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The Process of Filing for Bankruptcy

While many people are familiar with the idea of bankruptcy, they aren’t 100 percent certain when it comes to the process and what happens when you file for bankruptcy. This unfamiliarity makes bankruptcy seem like a mysterious and even scary process, which discourages people from investigating it in detail. Unfortunately, this situation is made even worse by the rumours and myths that exist about the bankruptcy process. Sometimes creditors and collection agencies spread these myths in order to dissuade people who may think about filing for bankruptcy.

Filing Bankruptcy In Ontario

If you are having financial trouble, struggling with debt or are unable to pay your bills as they become due, it is a good idea to take the time to understand the truth about filing for bankruptcy. In order to make the right choice for your financial future, you’ll need to have accurate information.

One way to find out details about what happens when you file for bankruptcy is to speak with a licensed bankruptcy trustee. A trustee is a person who is licensed and registered by the federal government and is able to administer bankruptcies and consumer proposals. Trustees need to attend several years of training and are bound by a strict code of ethics. This means that they have the knowledge needed to provide you with information on all of the available options. They are required to do so by law.

Deciding to File for Bankruptcy

Once your trustee reviews your situation, it is entirely up to you as to how you would like to proceed. Each individual financial situation is different and each person will need to make a choice for themselves. There is no “one size fits all” option that works for everyone in every situation. If you decide that bankruptcy is the right option for you, your trustee will work with you to make sure all of the appropriate paperwork is completed and filed. Your trustee will inform your creditors of your situation. From this point on, all communication with your creditors will be handled by the trustee. They aren’t able to contact you directly or send collection agencies after you to collect on their debt.

Your trustee will also ensure that you are able to keep the assets that are considered exempt in your province. Each province in Canada maintains a list of items that are considered necessary to live a basic lifestyle. In most regions, you are able to keep personal items, furniture, tools of the trade and (in some cases) a personal vehicle up to a certain value. Your trustee will let you know which assets are exempt before you file for bankruptcy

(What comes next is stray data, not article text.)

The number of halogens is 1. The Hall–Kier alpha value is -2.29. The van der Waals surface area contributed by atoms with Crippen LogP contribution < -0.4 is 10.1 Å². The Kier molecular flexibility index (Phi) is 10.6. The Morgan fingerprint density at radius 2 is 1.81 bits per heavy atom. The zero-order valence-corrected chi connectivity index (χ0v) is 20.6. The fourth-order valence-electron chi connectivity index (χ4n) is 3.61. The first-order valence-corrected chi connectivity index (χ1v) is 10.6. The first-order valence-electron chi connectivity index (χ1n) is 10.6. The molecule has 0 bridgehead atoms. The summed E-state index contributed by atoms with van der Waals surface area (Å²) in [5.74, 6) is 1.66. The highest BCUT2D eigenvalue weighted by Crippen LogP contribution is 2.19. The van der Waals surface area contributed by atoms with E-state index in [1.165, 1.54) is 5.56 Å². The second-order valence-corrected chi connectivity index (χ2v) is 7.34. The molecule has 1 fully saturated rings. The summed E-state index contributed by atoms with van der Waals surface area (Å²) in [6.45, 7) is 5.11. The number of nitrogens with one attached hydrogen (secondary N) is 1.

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The Bankruptcy Process

Once you have filed, you may be asked to attend a meeting of creditors. If you are, you are required to attend. However, in personal bankruptcies, such meetings are becoming increasingly rare.

During the bankruptcy process, you will be responsible for reporting your income and expenses to your trustee each month. The trustee will use this information to determine whether or not you need to make surplus income payments. The government sets certain limits on how much a person who filed for bankruptcy can make each month without making surplus income payments that will be distributed to your creditors only during the period of your bankruptcy. The more you earn over this limit, the more you will be required to pay. Your trustee will let you know if you have to make these payments.

You will also be required to attend two financial counselling sessions. In these sessions, you will learn money management and budgeting tips that will help you avoid financial issues in the future. You will also learn what you can do to rebuild your credit rating once you have been discharged from bankruptcy.

In most cases, you will be automatically discharged from bankruptcy after a certain period of time. The length of your bankruptcy will depend on whether or not it is your first time filing for bankruptcy and whether you need to make surplus income payments.

The decision to file for bankruptcy or not is an important one that will be different for each person. For those who are in financial trouble and who cannot pay their bills, it can be a way to get a fresh start and a chance to rebuild your financial life. If you think bankruptcy may be beneficial for you, schedule a free consultation with a trustee to find out more information.